General internal medicine

Doctors working in general internal medicine treat patients with a wide range of acute and long-term medical conditions. 

You’ll spend the majority of your time working between an acute medical unit, medical admissions unit and a medical ward managing patients with a wide range of clinical problems.

Life in general internal medicine 

Vital to your success will be your ability to accurately diagnose patients, manage uncertainty, deal with co-morbidities (complex medical problems involving multiple symptoms and conditions) and recognise when the opinion and intervention of another specialist is required.  

Typically, you’ll deal with: 

  • advanced cardiopulmonary resuscitation 
  • direct current (DC) cardioversion (a procedure to convert an abnormal heart rhythm to a normal heart rhythm) 
  • temporary cardiac pacing 
  • insertion of venous lines (peripheral and central) 
  • aspiration of fluid from chest and abdomen 
  • insertion of drainage catheters into chest and abdomen 
  • lumbar puncture 
  • prescribing of drugs for acute and long-term conditions 

Most doctors working in general internal medicine obtain dual specialty e.g. cardiology and general internal medicine, acute internal medicine and general internal medicine or geriatric medicine and general internal medicine. 

Your dual specialty will increase your patient involvement and see you collaborate with a wide range of colleagues as part of an acute medical care workforce. 

A large part of your day will involve reviewing newly admitted patients and continuing treatment for the most unwell, as well as providing care for patients awaiting an operation but who have an acute illness. 

Every day you’ll: 

  • diagnose and treat a wide range of medical disorders, referring for specialist opinion and care as appropriate 
  • provide advice and care for patients admitted to hospital under other specialties (e.g. surgery, obstetrics and gynaecology) who have medical problems 
  • diagnose and treat a variety of medical conditions that are referred to medical outpatient clinics 
  • manage inpatients and outpatients with co-morbidities, including elderly patients with frailty and dementia 

Treating people who are acutely ill and often in life-threatening circumstances is highly rewarding but very challenging. 

How much can I earn? 

You’ll first earn a salary when you start your foundation training after medical school. The basic salary ranges from £32,398 to £37,303. Once you start your specialty training in the NHS, you can expect to earn a salary of at least £43,923, which can increase to between £93,666 and £126,281 as a consultant.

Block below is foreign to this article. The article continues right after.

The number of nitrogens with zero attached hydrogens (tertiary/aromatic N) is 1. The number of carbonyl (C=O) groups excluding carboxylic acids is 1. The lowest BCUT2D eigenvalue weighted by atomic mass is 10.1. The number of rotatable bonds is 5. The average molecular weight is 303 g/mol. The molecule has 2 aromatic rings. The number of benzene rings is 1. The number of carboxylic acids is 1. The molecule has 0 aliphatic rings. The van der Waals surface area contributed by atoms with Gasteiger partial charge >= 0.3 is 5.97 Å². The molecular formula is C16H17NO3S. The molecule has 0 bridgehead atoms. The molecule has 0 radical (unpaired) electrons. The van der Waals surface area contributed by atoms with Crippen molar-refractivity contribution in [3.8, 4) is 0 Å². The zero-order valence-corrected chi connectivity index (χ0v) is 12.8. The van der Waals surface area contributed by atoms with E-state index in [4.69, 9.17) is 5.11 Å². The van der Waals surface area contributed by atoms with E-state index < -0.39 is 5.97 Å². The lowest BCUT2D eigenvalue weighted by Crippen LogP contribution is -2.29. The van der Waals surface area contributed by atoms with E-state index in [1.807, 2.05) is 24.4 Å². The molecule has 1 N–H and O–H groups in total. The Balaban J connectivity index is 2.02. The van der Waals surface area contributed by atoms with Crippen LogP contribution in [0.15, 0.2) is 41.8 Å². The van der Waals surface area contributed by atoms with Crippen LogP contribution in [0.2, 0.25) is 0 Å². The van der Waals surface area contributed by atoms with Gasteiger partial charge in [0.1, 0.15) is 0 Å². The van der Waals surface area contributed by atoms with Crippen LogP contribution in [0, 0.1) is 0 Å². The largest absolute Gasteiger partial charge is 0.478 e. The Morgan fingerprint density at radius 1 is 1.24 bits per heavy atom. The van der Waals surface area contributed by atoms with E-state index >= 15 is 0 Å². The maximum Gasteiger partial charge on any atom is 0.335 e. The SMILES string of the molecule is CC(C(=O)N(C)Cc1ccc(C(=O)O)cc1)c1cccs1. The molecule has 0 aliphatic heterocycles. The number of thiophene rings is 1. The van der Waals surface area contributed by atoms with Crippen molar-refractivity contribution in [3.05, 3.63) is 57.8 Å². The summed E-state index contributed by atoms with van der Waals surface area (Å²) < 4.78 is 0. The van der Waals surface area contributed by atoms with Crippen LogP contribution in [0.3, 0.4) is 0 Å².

How about the benefits? 

  • make a difference 
  • flexible and part-time working 
  • high income early in your career   
  • work anywhere in the world   
  • excellent pension scheme 
  • good holiday entitlement 
  • NHS discounts in shops and restaurants 

Must-have skills 

  • excellent communication skills to manage a wide range of relationships with colleagues, and patients and their families  
  • emotional resilience, a calm temperament and the ability to work well under pressure  
  • teamwork and the capacity to lead multidisciplinary teams  
  • problem-solving and diagnostic skills  
  • outstanding organisational ability and effective decision-making skills  
  • first-class time and resource management for the benefit of patients  

Entry requirements 

Your first step is medical school. Typically, you’ll need excellent GCSEs and three A or A* passes at A level including chemistry for a five-year undergraduate degree in medicine. Many medical schools also ask for biology and others may require maths or physics.   

If you already have a degree, you could study for a four-year postgraduate degree in medicine.  

You’ll need to pass an interview and admissions test. You’ll be asked to show how you demonstrate the NHS values such as compassion and respect.  

Some medical schools look to recruit a mix of students from different backgrounds and geographical areas, so your educational and economic background and family circumstances could be considered as part of your application. 

What are my chances of starting a career in general internal medicine? 

There are approximately 891 consultants working in general internal medicine in the NHS in England. 

How to become a doctor in general internal medicine 

After medical school, you’ll join the paid two-year foundation programme where you’ll work in six placements in different settings.  

After your foundation programme, you can apply for paid specialty training to become a doctor in general internal medicine, which will take a minimum of three years. Most doctors in general internal medicine obtain dual specialty, which will typically require a minimum of seven years training. 

You may be able to train part time, for example for health reasons or if you have family or caring responsibilities. 

Where a career in general internal medicine can take you 

You could specialise in:  

  • acute internal medicine 
  • cardiology 
  • endocrinology and diabetes 
  • gastroenterology 
  • geriatric medicine 
  • renal medicine 
  • respiratory medicine 

You’ll also have opportunities to conduct research and teach. 

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